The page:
12. I used to sing in the tenor section of a choir, it was split into tenor/baritone/alto /soprano. There were about 20 of everthing else and only 4 tenors myself included. I also sang louder than the others, at first it really helped me to tone it down a bit until I was 99% sure of my line and able to perform it without getting distracted by the others. If you are next to people who are singing the same line as you, sing slightly quieter and listen to them until you get the hang of not being distracted by the others, it seems to just be the context that is putting you off. I found that after doing that for a while my confidence in my ability to sing without getting distracted came back, even to the point where I could pay attention to the other sections and actually appreciate it without getting distracted. When you get to that point, choir singing works wonders for your musical ear in general! So yeah keep at it try and focus on on the two or three people to either side of you, and you should get the hang of it, everyone has the same problem, mabye even ask a few of the people from your section to practice with you alone, so that you get used to having them as a frame of reference. It's just practice mate, it will come Hope that helps a bit!
  13. I've been doing pretty well over the last couple of weeks, I had a real problem with the diastric muscle but mostly I have a real problem with Post nasal drip, I have done for years, so much so that when I thought it was alright it actually wasn't. I do everything, steam irrigate etc.. all pretty gross. Last week I had a mild case of Tonislitus, so I started sleeping with my head propped up and guess what when I tried out a few things (still sick) lo and behold!! Everything fell into place my twang felt and sounded fantastic in comparison. So I waited for a few days and tried out some stuff, and I managed to add more weight on in head voice, of course I started to get ahead of myself so I'm back to working on building as good a bridge as I can now. All very motivating in any case, I can feel that most of the elements are in place and that each workout is a step forward. It's a bit like I wasn't fully able to enjoy the fruits of my work, and now that I've cleared up the sinus issue, I can! Anyway off the cigs, am vaping and I can't wait to see what the next lesson brings!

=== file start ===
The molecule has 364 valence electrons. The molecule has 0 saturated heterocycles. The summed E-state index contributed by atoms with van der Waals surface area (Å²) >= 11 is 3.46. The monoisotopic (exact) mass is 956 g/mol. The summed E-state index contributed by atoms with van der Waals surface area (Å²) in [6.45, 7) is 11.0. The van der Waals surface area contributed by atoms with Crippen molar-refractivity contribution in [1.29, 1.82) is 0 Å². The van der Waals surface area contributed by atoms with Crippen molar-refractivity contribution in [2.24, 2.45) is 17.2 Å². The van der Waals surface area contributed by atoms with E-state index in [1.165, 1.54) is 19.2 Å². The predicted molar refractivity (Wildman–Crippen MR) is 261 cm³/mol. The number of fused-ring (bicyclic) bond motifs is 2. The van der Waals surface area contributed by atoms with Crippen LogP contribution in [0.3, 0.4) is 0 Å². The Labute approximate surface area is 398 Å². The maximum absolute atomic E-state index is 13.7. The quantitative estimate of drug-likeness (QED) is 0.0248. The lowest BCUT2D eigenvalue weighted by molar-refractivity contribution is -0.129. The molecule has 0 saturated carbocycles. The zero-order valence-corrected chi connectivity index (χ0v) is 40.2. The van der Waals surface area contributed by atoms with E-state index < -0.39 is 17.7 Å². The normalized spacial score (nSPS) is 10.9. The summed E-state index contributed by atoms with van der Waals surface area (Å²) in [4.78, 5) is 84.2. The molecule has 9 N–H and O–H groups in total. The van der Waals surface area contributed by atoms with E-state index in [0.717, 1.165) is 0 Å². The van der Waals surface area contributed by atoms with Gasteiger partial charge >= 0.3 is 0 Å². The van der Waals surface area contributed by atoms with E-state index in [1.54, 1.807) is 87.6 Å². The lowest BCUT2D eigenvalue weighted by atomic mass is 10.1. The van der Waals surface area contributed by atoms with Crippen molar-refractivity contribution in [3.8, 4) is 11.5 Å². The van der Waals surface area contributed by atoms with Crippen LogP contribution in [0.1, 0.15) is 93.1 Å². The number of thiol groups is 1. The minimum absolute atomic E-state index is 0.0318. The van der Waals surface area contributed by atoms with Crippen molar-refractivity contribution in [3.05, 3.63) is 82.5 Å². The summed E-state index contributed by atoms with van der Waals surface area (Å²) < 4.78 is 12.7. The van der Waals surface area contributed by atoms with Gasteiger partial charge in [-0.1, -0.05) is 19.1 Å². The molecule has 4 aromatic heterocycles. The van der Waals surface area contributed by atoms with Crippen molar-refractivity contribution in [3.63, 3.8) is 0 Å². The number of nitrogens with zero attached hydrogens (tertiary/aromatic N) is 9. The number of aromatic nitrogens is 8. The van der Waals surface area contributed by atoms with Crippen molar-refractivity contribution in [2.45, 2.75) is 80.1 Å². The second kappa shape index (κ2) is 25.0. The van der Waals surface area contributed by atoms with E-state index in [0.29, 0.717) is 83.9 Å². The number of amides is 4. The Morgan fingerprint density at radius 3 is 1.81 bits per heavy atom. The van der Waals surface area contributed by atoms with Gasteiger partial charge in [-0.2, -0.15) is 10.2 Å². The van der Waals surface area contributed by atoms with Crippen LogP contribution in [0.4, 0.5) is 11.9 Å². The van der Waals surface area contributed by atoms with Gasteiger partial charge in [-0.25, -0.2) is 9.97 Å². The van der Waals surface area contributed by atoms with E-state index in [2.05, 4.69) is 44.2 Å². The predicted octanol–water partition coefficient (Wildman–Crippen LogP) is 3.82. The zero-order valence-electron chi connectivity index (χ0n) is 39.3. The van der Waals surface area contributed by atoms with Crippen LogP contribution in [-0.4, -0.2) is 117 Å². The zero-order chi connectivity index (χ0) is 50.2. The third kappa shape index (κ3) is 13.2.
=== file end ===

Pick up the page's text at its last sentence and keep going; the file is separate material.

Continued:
14. Great posts! I think that you guys are right! For example the other day I was just working on bridging correctly whereas normally it would be 10 minutes on this 10 on that etc... Bridging correctly is currently my weakest point rather than twang, larynx control or open throat. As for concentration, thanks for making that point. I have adult ADHD, and now that I think about it, I tend to start off my practice sessions well and then my mind wonders and I tend to half-arse it. Far better to do 45 mins/1 hour of effective training than do well and then proceed to undo your work. That said it's not an illness, in fact I find that a bit of hyperactivity goes a long way in music, especially for improv/ jamming ;)
  15. lool no... I'm not playing any shows at the moment, I was out of town at a festival and so I didn't sing for a week because It would have been a bit rough on my voice. I sang today for the first time in a week and sang for longer than I should have. That part really does'nt matter. The point is that I felt alot of progress after just doing 45 mins a day than doing 2 hours and I was wondering if that sounds normal and what your personal experiences with how long you train for per day. P.s I'm not playing any shows at the moment because as an untrained singer I used to always just belt chest, no bridge at all, I'm trying to get away from that :/